right, left, turn

1
right, left, turn
right, left, turn

Africa-Press – Angola. The existence of an attempt to inflect the world to the right is perceptible, by powerful ultraconservative forces grouped around apparently disparate principles, which in reality are not – from racist and white supremacist revivalism to the technocommunication revolution and financial capitalism – , the very clear victory of the center-left in Portugal, last Sunday, is a demonstration that it is possible to face and overcome the extremist and fundamentalist spectrum, erroneously called “populism”, of the ultra-billion forces that are behind bannons, trumps, bolsonaros , lepens and venturas, posing as entrepreneurs and innovators.

Local commentators, most of whom during the campaign seemed to be scandalously rooting for the success of any conservative political alliance that would incorporate this new right (rather than the traditional center-right that has historically shared power with the Socialist Party), have already recognized it: the Portuguese decided to vote massively for the socialists, demonstrating that they did not agree with this eventual wide alliance of the right, which would place the extreme right at the center of power.

PSD leader Rui Rio, the main loser on Sunday night, made a very correct political reading: the useful vote of the left was all placed in the PS basket, thus nullifying the real growth of the main opposition party. The main losers, perhaps more than the PSD itself, were, therefore, the parties to the left of the PS, specifically, the Bloco de Esquerda and the Portuguese Communist Party. As for Livre, I still haven’t figured out if it’s actually on the left of the PS.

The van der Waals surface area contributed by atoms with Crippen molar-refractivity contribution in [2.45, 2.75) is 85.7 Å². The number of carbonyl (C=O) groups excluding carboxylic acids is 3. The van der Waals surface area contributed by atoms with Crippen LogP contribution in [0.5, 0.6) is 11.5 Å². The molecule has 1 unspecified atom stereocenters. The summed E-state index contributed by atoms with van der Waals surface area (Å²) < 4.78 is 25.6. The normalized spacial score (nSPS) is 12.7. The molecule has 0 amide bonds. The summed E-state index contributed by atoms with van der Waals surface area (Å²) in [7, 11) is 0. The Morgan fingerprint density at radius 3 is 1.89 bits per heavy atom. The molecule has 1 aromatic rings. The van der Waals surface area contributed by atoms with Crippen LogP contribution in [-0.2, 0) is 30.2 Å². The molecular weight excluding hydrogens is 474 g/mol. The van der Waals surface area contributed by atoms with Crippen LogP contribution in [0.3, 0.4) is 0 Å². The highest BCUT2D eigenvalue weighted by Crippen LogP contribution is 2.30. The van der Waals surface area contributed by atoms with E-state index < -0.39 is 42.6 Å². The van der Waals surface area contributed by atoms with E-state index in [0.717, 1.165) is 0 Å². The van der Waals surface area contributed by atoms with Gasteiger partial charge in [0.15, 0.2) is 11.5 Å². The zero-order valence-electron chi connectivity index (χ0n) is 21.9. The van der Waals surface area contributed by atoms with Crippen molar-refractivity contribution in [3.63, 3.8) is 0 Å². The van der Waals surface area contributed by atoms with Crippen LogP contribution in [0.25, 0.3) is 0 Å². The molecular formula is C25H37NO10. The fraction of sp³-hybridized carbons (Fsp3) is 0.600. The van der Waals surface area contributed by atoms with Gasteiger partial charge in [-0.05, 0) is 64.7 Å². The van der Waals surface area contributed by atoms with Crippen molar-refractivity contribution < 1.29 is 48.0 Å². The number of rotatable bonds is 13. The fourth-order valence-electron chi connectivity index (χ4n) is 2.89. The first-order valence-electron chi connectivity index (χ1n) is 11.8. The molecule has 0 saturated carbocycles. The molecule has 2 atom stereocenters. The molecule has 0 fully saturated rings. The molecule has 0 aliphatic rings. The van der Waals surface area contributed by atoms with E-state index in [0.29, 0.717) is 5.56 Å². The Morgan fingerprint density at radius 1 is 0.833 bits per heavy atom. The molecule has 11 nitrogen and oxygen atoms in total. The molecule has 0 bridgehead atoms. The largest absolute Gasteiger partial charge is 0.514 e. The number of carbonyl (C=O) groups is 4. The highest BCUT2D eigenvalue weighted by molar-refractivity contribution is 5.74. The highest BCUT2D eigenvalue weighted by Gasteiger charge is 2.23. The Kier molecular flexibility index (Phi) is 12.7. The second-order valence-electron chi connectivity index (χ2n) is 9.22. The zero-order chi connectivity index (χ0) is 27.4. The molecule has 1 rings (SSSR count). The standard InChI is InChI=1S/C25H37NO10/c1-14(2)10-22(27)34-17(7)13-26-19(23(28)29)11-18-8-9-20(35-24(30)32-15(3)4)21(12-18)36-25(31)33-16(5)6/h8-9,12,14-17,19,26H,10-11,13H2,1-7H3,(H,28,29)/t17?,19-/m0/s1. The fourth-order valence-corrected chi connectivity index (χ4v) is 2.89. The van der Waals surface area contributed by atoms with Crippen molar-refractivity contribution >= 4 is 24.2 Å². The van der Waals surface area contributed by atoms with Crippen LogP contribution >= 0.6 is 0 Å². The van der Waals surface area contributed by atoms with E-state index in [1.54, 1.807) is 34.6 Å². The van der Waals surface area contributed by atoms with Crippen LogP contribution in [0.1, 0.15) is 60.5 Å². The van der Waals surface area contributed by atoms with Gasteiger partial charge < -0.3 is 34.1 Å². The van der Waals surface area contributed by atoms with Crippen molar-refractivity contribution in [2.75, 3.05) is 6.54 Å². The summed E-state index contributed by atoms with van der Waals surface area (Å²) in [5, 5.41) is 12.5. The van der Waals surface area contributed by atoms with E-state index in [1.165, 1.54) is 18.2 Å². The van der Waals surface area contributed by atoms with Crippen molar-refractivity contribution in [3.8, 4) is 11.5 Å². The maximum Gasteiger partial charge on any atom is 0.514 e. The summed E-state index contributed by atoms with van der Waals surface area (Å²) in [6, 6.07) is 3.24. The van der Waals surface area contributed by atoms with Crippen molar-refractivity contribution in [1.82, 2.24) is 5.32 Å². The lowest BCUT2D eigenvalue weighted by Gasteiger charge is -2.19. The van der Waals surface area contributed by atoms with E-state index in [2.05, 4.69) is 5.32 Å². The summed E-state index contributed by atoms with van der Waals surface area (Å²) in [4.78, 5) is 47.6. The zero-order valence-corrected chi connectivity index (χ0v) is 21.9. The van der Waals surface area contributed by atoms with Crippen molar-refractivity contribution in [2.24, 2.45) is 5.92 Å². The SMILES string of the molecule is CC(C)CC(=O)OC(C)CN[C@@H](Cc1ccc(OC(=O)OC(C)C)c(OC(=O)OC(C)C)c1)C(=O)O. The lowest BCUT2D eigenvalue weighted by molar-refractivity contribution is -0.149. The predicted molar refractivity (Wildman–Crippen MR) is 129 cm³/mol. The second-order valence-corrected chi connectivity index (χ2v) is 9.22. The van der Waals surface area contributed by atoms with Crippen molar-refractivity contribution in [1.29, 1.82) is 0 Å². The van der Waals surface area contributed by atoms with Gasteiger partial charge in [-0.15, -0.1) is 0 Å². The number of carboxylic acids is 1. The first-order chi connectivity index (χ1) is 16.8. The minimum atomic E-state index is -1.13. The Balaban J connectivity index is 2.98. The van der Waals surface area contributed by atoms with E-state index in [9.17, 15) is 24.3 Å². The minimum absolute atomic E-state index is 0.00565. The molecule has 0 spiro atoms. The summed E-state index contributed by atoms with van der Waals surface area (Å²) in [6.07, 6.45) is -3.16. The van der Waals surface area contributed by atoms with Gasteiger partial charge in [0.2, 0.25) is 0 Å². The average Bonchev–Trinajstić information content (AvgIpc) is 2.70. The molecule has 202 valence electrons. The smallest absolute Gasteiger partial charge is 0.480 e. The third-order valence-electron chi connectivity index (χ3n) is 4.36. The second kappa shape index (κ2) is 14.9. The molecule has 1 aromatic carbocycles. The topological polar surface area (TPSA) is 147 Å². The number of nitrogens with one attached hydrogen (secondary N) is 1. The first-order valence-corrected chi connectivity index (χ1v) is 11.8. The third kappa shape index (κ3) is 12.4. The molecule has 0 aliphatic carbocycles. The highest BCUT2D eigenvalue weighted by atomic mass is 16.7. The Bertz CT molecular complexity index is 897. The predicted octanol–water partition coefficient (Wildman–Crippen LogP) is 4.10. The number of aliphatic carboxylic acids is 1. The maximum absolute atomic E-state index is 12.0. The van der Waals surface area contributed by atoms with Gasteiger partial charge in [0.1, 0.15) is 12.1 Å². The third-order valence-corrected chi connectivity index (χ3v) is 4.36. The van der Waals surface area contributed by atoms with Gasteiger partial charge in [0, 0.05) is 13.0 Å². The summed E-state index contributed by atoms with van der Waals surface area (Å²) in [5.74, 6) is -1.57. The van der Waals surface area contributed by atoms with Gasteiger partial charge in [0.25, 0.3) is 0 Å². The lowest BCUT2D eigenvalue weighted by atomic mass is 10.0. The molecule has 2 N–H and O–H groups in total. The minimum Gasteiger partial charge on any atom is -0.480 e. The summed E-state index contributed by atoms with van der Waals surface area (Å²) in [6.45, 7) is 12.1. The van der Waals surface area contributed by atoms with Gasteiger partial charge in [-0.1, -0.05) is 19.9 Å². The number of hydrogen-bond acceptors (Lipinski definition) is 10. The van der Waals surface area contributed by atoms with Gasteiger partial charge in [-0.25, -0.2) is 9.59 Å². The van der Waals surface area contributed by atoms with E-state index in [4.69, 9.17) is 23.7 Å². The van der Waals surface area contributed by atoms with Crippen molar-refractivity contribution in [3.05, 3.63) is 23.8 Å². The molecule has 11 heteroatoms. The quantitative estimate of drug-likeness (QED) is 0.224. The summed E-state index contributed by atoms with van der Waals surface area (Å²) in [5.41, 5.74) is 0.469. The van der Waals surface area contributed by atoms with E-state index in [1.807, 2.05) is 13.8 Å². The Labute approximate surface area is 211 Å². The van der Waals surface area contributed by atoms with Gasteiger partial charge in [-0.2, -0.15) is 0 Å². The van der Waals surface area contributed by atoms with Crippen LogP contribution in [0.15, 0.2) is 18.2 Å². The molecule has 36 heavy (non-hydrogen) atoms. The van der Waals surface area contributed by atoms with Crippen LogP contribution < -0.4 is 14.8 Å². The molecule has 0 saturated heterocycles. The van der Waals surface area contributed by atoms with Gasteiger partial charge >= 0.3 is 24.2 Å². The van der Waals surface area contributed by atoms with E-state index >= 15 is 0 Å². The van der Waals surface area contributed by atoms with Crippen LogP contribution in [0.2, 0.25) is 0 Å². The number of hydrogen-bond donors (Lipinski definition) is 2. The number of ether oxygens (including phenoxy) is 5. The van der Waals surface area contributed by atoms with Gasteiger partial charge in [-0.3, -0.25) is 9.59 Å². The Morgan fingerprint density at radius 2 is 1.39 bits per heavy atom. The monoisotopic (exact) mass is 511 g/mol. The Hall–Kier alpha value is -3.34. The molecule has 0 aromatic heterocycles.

The BE, at least, hastened to focus the analysis on the growth of the extreme right, going so far as to accuse the PS of having been responsible for the exponential growth of its bench.

Personally, I disagree with this analysis. It should not be forgotten that, in terms of the number of votes, the far-right leader performed much better in the last presidential elections than his organization in the legislative ones held two days ago.
Another fact not to be forgotten: the spectacular implosion of the CDS. It would not be foolish, therefore, to assume that a part of the votes of the extreme right came from the CDS (in some regions, it will also have come from the PCP itself, which is only strange for those who ignore electoral sociology).

Be that as it may, I would add that, in my opinion, and despite the impact caused by the growth of the far-right bench, it should have the same fate as similar organizations in other European countries: despite all the “throat”, it will wither with time.

The PCP and BE, in particular, whether they recognize it or not, will have to do, to paraphrase the great Angolan writer Pepetela, a “sincere self-criticism” (according to him, “Lenin’s best invention”).

The facts have shown that, when they hurriedly buried the “gengonça” at the end of last year, they committed a fatal miscalculation. In my opinion as a foreign observer, it is not enough for the PCP, for example, to display the flag of its 100 years of history ; it needs to think about re-founding itself.

As for the BE, what happened to it (including the post-electoral statements made by some of its main figures) demonstrates the difficulty of middle-class “revolutionaries” to divest themselves of their avant-garde temptation and manager.

Social transformations in general cannot be imposed from above. On the other hand, there is no direct relationship between social class and progressive consciousness (if there were, how to understand the far-right vote among some poorer voters?). It is best to adopt the Bakongo saying: malembe-malembe (“slowly and well”). But BE doesn’t know kikongo (the language of the Bakongo)

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